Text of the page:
TEI uses the <date> element with an attribute and WC3 standard date values (yyyy-mm-dd) to encode dates.
<date when="1792-02-28">Feb. 28, 1792</date>
The generic elements <rs> (referring string) and <name> can be used with @type to distinguish the type of entity being named...
<name type="person">Isaiah Thomas</name>
...but there are also specialized tags for many named entities...
"Ographies" are structured lists that provide a place to define these named entities. Think of these as local authority files or lists that are created to give context to parts or all of the text. These can be as simple or complex as you need.
<div type="editorial"> <listPlace> <place type="state" xml:id="l_rhode_island"> <placeName>The State of Rhode Island and Providence Plantations</placeName> <country>United States of America</country> <region>New England</region> </place> </listPlace> <listOrg> <org xml:id="o_federal_reserve"> <orgName>The Federal Reserve</orgName> <desc>Bank through which the US currency ... </desc> </org> </listOrg> <listBibl> <bibl xml:id="b_lee_1964"> <author>Harper Lee</author> <title>To Kill a Mockingbird</title> <date>1964</date> </bibl> </listBibl> <list type="filmography"> <item xml:id="raiders"> <name>Raiders of the Lost Ark</name> <desc>First in a series of action-adventure movies detailing the career of Indiana Jones ... </desc> </item> </list> </div>
The people, places, and other named entities defined in our "ographies" can be referenced in the text using the @ref and @xml:id attributes.
In the text: <persName ref="#RLP">Richard L. Parker</persName>
In the "ography": <person xml:id="RLP"><!-- --></person>
<text> <persName ref="#P1234"> Elder Edmond Lougee </persName> </text> <!-- .... --> <back> <person xml:id="P1234"> <p>Edmund or Edmond Lougee was born in Exeter Newmarket, Rockingham, New Hampshire, USA on 1731 to John Lougee and Anne Gilman. He married Hannah Lord and had 7 children. He passed away on 3 Jun 1807 in Loudon, New Hampshire, USA.</p> </person> </back>
TEI allows us to record deletions, additions, corrections, and other evidence of the writing process, whether by the author of a literary text or by a scribe copying out a manuscript.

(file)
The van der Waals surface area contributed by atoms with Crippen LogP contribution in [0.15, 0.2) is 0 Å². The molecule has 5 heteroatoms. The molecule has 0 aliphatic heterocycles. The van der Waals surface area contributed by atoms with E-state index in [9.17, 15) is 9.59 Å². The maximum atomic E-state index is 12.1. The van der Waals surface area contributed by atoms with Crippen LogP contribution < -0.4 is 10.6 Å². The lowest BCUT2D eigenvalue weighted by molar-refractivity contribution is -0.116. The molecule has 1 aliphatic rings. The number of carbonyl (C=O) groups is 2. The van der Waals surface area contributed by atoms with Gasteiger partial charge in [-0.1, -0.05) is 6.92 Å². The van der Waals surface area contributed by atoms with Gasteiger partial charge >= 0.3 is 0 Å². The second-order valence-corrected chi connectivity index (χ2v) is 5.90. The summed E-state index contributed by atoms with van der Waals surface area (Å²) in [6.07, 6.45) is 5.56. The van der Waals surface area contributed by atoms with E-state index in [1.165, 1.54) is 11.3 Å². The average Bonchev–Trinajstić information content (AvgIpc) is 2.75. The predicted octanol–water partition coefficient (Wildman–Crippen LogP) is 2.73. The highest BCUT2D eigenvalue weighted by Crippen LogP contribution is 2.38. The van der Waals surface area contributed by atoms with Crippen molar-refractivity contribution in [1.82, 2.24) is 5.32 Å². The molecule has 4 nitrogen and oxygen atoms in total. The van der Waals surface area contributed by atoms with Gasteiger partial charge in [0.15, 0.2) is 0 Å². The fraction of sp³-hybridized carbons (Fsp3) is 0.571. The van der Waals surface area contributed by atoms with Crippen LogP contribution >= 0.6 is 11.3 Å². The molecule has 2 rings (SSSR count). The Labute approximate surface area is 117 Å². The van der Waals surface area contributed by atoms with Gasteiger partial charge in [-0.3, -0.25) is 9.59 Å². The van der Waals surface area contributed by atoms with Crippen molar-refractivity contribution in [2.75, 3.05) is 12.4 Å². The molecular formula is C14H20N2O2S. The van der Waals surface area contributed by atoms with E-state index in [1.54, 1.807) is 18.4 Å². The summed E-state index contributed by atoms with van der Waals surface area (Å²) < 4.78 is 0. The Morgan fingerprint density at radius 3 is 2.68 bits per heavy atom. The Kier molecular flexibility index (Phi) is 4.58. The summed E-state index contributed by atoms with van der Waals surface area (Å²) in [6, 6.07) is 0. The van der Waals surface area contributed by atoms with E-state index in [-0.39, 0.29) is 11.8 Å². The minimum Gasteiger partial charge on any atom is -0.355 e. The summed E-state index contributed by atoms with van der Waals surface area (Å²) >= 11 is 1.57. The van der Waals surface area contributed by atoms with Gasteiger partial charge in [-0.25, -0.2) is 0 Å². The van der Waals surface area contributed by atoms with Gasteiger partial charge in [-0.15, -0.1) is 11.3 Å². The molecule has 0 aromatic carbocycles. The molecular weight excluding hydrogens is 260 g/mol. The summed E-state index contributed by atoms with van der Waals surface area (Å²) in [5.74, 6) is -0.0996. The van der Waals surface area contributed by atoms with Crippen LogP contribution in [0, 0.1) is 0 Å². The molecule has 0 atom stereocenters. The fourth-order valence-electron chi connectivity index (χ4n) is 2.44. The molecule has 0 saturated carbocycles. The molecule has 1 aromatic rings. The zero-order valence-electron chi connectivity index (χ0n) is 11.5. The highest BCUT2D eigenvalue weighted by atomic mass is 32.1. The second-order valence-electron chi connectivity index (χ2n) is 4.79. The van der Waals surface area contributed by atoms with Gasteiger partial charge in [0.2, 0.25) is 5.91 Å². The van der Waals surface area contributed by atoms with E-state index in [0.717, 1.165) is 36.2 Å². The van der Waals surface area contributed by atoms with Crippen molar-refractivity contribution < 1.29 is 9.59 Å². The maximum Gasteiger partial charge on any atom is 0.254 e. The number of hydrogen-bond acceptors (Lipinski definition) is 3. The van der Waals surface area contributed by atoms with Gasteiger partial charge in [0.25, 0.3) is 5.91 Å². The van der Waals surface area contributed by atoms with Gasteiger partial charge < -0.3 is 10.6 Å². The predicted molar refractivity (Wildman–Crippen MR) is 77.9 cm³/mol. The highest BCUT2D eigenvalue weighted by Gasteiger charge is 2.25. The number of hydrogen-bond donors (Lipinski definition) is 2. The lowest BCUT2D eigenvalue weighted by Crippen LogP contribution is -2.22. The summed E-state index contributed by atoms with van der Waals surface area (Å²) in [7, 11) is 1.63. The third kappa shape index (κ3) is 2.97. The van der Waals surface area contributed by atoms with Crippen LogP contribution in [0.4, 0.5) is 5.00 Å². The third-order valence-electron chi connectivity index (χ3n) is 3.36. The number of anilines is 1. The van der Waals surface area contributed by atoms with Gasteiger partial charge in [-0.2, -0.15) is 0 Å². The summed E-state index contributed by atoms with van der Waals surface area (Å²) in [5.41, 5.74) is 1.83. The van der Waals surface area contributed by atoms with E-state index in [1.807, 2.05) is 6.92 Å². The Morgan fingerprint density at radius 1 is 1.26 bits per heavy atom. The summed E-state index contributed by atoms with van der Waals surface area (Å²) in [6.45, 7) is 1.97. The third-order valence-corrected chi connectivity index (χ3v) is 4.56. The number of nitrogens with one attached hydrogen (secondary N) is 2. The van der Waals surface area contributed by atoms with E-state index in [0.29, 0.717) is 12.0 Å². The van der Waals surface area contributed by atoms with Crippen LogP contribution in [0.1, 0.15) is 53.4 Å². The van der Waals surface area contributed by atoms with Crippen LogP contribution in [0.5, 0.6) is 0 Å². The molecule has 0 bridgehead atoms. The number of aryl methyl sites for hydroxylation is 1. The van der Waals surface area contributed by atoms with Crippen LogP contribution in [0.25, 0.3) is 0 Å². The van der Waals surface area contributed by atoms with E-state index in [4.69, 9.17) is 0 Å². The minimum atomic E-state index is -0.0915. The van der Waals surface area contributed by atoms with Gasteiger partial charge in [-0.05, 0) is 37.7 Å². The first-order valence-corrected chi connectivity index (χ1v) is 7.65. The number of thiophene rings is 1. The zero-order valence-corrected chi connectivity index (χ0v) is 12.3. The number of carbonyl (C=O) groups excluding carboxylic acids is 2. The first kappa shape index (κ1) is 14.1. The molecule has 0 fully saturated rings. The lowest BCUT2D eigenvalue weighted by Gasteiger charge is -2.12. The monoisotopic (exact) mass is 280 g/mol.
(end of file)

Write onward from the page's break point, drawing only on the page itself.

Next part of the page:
In some cases, there may be more than one transcription or encoding possibility to choose from, or the editor may want to normalize a part of the text; in these cases, TEI provides the <reg> and <orig> elements with the <choice> wrapper element.
<l>My <choice> <reg>Mistress'</reg><orig>Mistres</orig> </choice> eyes are nothing like the <choice> <reg>sun</reg><orig>Sunne</orig> </choice>, </l> <l> <choice> <reg>Coral</reg><orig>Curral</orig> </choice> is far more red <choice> <reg>than</reg><orig>then</orig> </choice> her lips red, </l>
Notes can be encoded directly at the point of attachment...
<p>Why does the language-maven in the street (or the senior common-room, or the bar at the Groucho Club <note>An establishment patronized by media folk in London (provided the club will have them as members).</note>) have such a low opinion of linguists? Because...</p>
...or can be added to a <div type="notes"> in the back matter, using the <ref> and <ptr> tags at the point of attachment pointing back to the note.
<div> <head>Beyond "anything goes"</head> <p> Why does the language-maven in the street (or the senior common-room, or the bar at the Groucho Club <ptr target="#note6"/>) have such a low opinion of linguists? Because...</p> </div> <back> <head>Notes</head> <!-- other notes here --> <note xml:id="note6">An establishment patronized by media folk in London (provided the club will have them as members). </note> <!-- and here --> </back>
Get some help...
... or roll your own